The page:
“Covid Secure” practical workplace guidance for employers
The Covid Secure guidance published by the Department for Business, Energy & Industrial Strategy (DBEIS), covers workplaces that can re-open this week, as well as some the Government hopes will reopen on 1 June 2020:
- Construction and outdoor work
- Factories, plants and warehouses
- Labs and research facilities
- Offices and contact centres
- Restaurants offering takeaway or delivery
- Shops and branches
The guidance relates to workplaces, rather than sectors. This means that a firm could have workers in several of these workplace categories and will need to take account of the guidance relating to each workplace category. For example, a construction business could have workers on a construction site, in vehicles, in other people’s homes and in offices.
DBEIS says that the key points underpinning the guidance in each type of workplace are:
1. Those who can work from home should continue to do so, but those who cannot should return to work.
Clinically extremely vulnerable people who have been asked to shield should not return to work, but clinically vulnerable employees may do so if they cannot work from home. However, clinically vulnerable employees should be offered the safest roles available.
The guidance also reminds employers to be mindful of equality in the workplace and that they must not discriminate against anyone who has a protected characteristic, particularly highlighting responsibilities towards disabled workers and new or expectant mothers.
2. Employers should carry out a Covid-19 risk assessment, in consultation with workers or trade unions.
The requirement to consult with employees means consulting the health and safety representative selected by a recognised trade union or a representative chosen by workers where there is no recognised union.
3. Maintaining two metres social distancing, wherever possible.
Employers are advised to consider measures such as increasing the number of entry points to the building, staggering start and finish times and introducing one-way systems within buildings.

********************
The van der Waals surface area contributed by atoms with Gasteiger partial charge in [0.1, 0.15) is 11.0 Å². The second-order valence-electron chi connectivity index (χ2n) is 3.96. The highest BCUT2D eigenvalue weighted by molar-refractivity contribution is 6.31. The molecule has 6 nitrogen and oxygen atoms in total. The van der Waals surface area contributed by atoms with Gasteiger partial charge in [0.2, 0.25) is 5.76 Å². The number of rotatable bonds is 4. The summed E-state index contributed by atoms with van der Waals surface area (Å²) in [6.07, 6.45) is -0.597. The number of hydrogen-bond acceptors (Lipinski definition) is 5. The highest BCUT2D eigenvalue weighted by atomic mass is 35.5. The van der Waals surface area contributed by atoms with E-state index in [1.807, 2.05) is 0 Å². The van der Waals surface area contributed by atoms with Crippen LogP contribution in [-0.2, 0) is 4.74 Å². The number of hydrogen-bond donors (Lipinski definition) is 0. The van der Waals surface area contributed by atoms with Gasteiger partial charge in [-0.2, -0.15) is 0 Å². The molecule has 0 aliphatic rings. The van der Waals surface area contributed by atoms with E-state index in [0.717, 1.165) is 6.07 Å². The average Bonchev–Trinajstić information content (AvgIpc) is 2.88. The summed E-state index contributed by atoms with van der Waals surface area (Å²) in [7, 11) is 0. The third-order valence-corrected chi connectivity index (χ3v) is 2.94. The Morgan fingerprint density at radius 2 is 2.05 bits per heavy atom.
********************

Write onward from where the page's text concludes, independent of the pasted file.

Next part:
4. Managing transmission risk where people cannot be two metres apart.
The guidance says that where two-metre social distancing cannot be maintained, employers should consider whether that activity is necessary for the business to continue to operate. Where such an activity must go ahead, employers should consider the use of increased handwashing and surface cleaning, keeping activities as short as possible, using back-to-back or side-to-side working instead of face-to-face and using small fixed-teams to carry out such work.
The guidance recommends against the use of face-coverings in most non-clinical settings.
5. Reinforcing cleaning processes.
Employers should assess and clean workplaces before reopening. Once reopened, the guidance contains detailed advice on cleaning the workplace and ensuring effective hygiene at all times.
Businesses and organisations with more than 50 employees are expected to publish their risk assessments online, while all employers are expected to display a signed poster, which can be downloaded with the guidance here. This includes contact details for the Health and Safety Executive.
In some circumstances, bringing employees back into the workplace could create a risk of an employment dispute arising and so employers should seek advice to minimise the chances of a dispute arising.